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The Inventor's Bible, 3rd Edition: How to Market and License Your Brilliant Ideas Paperback – January 5, 2010
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“This definitive guide presents virtually everything you must know to promote and sell inventions without losing your shirt.”
—Joyce Lain Kennedy, syndicated “Careers Now” columnist, Tribune Media Services
“Inventors should add The Inventor’s Bible to their bookshelves immediately, but be certain to keep it within easy reach.”
—Don Kelly, former director, U.S. Patent and Trademark Office
“Ron has outdone himself! Chock-full of information, tips, words of wisdom, and resources, The Inventor’s Bible will teach, prod, and motivate readers.”
—Stephen Paul Gnass, president, National Congress of Inventor Organizations
“This book could have saved me much time and heartbreak had I read it when I was beginning my invention career. It is a godsend!”
—Stanley I. Mason, Jr., inventor of granola bars and disposable diapers, and holder of fifty-five patents
“I unconditionally recommend The Inventor’s Bible to all inventors and businesses.”
—Michael S. Neustel, patent attorney and director, National Inventor Fraud Center
“The Inventor’s Bible is an excellent collection of practical information useful to all inventors.”
—Don Banner, former U.S. Commissioner of Patents and Trademarks
“Inventors who read The Inventor’s Bible and follow its step-by-step instructions can now more easily reap the rewards of their own ingenuity.”
—Hugh Downs, network news anchor
About the Author
RONALD LOUIS DOCIE’s career in the world of inventions spans more than three decades. His own inventions are found in Wal-Mart, Kmart, and thousands of other outlets. As an agent for inventors, Docie has negotiated over fifty licenses with such companies as General Motors. He is an expert consultant on idea submission to Johnson & Johnson and other prominent companies. Docie is the president of Docie Development, LLC, an international company that provides services for inventors and corporations.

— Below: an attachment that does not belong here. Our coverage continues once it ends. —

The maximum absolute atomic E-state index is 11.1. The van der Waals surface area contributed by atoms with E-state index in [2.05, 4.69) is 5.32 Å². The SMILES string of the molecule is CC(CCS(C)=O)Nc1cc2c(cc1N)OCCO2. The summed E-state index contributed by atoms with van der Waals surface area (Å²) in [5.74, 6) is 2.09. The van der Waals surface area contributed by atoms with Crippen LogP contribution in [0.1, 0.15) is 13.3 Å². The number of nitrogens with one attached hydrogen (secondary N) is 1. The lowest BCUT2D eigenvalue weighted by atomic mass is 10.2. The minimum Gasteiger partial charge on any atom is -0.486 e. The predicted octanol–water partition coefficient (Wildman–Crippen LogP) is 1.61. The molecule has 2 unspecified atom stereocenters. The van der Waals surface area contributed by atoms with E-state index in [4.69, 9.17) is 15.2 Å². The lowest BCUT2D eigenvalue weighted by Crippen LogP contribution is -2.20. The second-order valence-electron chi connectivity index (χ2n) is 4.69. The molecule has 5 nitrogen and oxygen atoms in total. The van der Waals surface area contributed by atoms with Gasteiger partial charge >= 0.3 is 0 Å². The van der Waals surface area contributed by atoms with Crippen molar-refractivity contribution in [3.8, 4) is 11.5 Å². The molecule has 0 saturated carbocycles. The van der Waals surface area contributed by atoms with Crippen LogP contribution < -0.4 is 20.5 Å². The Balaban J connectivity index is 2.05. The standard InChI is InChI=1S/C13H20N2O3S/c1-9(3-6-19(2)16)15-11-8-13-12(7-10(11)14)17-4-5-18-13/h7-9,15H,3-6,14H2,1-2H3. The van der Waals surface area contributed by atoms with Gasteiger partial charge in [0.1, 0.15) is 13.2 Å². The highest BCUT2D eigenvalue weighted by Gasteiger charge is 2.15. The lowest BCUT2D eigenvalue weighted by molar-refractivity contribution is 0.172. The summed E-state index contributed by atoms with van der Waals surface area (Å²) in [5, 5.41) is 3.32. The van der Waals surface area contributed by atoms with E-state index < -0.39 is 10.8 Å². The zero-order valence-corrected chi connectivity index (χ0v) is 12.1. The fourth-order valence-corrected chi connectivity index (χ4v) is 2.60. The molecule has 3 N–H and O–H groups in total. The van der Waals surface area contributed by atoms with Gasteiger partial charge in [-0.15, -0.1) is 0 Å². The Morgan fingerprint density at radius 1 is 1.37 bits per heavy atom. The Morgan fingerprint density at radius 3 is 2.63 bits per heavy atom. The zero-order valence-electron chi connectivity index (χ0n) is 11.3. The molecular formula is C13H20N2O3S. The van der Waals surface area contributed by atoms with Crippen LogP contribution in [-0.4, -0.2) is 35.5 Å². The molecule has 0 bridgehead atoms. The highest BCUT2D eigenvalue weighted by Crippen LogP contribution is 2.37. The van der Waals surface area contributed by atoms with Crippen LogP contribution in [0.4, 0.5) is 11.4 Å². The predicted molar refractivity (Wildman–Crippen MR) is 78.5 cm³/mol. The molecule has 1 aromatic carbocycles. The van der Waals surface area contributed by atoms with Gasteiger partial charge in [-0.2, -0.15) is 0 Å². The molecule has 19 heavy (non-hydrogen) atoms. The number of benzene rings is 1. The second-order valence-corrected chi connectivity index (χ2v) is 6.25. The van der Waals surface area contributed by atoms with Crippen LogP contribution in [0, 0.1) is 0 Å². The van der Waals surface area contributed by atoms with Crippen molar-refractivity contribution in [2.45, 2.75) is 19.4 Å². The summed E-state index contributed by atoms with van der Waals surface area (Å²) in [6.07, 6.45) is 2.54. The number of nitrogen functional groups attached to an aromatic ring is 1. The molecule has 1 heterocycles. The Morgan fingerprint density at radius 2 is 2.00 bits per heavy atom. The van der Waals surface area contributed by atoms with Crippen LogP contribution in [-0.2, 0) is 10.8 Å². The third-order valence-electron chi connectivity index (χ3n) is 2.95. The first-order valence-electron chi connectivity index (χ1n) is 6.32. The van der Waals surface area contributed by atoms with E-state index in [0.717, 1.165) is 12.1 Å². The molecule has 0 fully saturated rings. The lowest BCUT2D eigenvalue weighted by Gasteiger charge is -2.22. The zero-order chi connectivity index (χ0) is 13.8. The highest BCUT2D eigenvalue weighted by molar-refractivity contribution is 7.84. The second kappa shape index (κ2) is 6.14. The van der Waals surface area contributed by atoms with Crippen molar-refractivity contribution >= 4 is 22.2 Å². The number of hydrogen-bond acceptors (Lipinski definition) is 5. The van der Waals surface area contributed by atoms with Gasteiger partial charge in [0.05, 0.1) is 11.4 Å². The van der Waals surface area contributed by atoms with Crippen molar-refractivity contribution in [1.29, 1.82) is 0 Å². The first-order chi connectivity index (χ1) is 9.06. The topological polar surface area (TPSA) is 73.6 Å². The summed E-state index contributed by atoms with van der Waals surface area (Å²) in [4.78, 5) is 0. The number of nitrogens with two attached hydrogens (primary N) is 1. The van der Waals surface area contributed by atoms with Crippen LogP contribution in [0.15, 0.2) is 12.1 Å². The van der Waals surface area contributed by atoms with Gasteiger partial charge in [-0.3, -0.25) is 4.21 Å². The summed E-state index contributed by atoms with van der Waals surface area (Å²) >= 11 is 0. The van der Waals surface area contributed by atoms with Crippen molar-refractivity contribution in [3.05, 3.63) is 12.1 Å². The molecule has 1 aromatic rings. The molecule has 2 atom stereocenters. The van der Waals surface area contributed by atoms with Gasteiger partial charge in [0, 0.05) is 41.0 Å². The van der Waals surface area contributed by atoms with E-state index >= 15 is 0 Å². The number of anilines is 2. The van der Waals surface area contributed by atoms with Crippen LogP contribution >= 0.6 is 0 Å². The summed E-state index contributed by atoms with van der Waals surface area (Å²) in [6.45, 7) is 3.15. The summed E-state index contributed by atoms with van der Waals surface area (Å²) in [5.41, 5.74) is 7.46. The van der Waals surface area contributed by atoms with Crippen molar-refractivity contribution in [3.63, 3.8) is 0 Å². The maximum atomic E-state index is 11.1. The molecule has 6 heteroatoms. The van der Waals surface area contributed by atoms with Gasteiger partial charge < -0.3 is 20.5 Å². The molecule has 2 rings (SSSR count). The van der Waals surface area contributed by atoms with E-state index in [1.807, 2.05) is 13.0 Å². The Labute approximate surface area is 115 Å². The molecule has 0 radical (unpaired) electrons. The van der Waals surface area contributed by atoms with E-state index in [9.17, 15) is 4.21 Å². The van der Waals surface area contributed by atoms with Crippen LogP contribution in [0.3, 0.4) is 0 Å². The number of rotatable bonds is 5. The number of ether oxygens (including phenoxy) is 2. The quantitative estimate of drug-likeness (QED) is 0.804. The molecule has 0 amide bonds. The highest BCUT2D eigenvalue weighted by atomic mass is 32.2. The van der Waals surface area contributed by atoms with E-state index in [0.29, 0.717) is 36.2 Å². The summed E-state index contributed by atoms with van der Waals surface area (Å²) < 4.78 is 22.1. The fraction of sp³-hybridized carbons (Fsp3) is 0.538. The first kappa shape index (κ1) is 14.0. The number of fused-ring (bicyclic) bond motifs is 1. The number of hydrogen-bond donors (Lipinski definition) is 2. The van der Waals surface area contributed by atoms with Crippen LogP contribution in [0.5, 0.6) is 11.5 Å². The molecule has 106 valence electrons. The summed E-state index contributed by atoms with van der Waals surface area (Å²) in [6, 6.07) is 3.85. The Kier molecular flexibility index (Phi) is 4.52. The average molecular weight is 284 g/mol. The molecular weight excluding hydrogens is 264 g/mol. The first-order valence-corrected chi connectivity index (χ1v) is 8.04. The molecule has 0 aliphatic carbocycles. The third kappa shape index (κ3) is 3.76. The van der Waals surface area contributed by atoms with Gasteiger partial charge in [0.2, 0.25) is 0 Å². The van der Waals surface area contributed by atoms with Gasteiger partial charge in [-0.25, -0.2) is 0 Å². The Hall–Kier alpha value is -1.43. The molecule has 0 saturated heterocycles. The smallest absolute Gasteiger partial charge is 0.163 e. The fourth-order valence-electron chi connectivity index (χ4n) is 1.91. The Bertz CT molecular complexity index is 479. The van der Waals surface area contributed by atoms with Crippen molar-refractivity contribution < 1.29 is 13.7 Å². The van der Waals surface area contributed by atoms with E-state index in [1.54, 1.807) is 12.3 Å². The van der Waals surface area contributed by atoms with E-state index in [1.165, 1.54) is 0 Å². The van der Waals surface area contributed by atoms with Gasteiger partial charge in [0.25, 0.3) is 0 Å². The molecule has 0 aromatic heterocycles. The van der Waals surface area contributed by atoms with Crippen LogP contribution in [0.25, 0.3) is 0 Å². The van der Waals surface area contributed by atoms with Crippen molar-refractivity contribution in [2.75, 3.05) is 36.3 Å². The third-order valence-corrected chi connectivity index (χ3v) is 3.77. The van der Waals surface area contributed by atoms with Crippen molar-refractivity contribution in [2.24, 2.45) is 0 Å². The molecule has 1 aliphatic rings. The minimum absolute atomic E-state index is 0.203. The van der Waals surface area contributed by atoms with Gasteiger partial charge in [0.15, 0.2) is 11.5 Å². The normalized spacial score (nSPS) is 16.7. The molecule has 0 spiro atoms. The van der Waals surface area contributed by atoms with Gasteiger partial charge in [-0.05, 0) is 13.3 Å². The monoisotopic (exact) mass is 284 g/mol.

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the author is an inventor himself as well as a practicing licensing agent. he has been there and done that. he has more than 2 decades of real working knowledge of what it takes to get you and your invention to the decision makers who can make the deals really happen. the book has real life experiences ,both good and bad of what can happen in the world of marketing new products. there are surprising twists in some of these accounts that demonstrate how a sure deal can go south in the 11th hour and others that looked rather hopeless suddenly turned for the better. it goes to show that one never knows ,not even the author admits, of what can happen in the process of dealing with this kind of endeavor.
if you read the book and use the work book in back then there are no confusing moments of what to do with loads of useful information. this alone is what made this book stand out for me . i have read a few books on the subject and i have a few ideas i want to try out but i had never seen an actual step by step plan laid out so easily implemented. the book has tons of of solid up to date information and actual techniques to use so that you really feel empowered to move forwards.